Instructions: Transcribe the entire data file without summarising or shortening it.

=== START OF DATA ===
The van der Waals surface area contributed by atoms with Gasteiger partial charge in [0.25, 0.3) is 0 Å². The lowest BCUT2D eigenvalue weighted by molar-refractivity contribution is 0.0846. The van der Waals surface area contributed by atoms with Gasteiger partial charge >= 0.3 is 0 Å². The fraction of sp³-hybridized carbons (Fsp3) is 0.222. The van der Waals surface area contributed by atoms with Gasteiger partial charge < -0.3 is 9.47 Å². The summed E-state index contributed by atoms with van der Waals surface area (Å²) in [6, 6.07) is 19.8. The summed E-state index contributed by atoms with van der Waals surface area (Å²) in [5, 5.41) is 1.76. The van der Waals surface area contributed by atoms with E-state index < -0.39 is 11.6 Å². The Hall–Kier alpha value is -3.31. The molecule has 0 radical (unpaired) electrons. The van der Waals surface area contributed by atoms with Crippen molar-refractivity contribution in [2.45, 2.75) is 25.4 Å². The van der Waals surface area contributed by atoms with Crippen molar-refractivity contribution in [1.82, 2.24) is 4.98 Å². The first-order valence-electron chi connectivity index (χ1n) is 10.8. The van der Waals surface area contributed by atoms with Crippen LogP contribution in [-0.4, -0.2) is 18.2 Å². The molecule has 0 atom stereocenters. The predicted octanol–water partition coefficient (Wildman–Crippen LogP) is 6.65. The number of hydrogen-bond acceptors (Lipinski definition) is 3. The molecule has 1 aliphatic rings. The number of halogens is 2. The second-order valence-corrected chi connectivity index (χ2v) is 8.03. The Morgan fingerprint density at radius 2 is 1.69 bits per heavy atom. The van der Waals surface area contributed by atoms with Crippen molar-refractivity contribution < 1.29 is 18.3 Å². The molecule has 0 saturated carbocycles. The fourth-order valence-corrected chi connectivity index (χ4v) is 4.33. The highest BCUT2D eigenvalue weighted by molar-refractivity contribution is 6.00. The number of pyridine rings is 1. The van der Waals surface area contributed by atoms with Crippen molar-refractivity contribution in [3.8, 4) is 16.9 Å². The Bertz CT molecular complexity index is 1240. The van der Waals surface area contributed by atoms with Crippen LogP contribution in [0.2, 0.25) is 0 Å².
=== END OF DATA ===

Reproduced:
The van der Waals surface area contributed by atoms with Gasteiger partial charge in [0.25, 0.3) is 0 Å². The lowest BCUT2D eigenvalue weighted by molar-refractivity contribution is 0.0846. The van der Waals surface area contributed by atoms with Gasteiger partial charge >= 0.3 is 0 Å². The fraction of sp³-hybridized carbons (Fsp3) is 0.222. The van der Waals surface area contributed by atoms with Gasteiger partial charge < -0.3 is 9.47 Å². The summed E-state index contributed by atoms with van der Waals surface area (Å²) in [6, 6.07) is 19.8. The summed E-state index contributed by atoms with van der Waals surface area (Å²) in [5, 5.41) is 1.76. The van der Waals surface area contributed by atoms with E-state index < -0.39 is 11.6 Å². The Hall–Kier alpha value is -3.31. The molecule has 0 radical (unpaired) electrons. The van der Waals surface area contributed by atoms with Crippen molar-refractivity contribution in [2.45, 2.75) is 25.4 Å². The van der Waals surface area contributed by atoms with Crippen molar-refractivity contribution in [1.82, 2.24) is 4.98 Å². The first-order valence-electron chi connectivity index (χ1n) is 10.8. The van der Waals surface area contributed by atoms with Crippen LogP contribution in [-0.4, -0.2) is 18.2 Å². The molecule has 0 atom stereocenters. The predicted octanol–water partition coefficient (Wildman–Crippen LogP) is 6.65. The number of hydrogen-bond acceptors (Lipinski definition) is 3. The molecule has 1 aliphatic rings. The number of halogens is 2. The second-order valence-corrected chi connectivity index (χ2v) is 8.03. The Morgan fingerprint density at radius 2 is 1.69 bits per heavy atom. The van der Waals surface area contributed by atoms with Crippen molar-refractivity contribution < 1.29 is 18.3 Å². The molecule has 0 saturated carbocycles. The fourth-order valence-corrected chi connectivity index (χ4v) is 4.33. The highest BCUT2D eigenvalue weighted by molar-refractivity contribution is 6.00. The number of pyridine rings is 1. The van der Waals surface area contributed by atoms with Crippen molar-refractivity contribution in [3.8, 4) is 16.9 Å². The Bertz CT molecular complexity index is 1240. The van der Waals surface area contributed by atoms with Crippen LogP contribution in [0.2, 0.25) is 0 Å².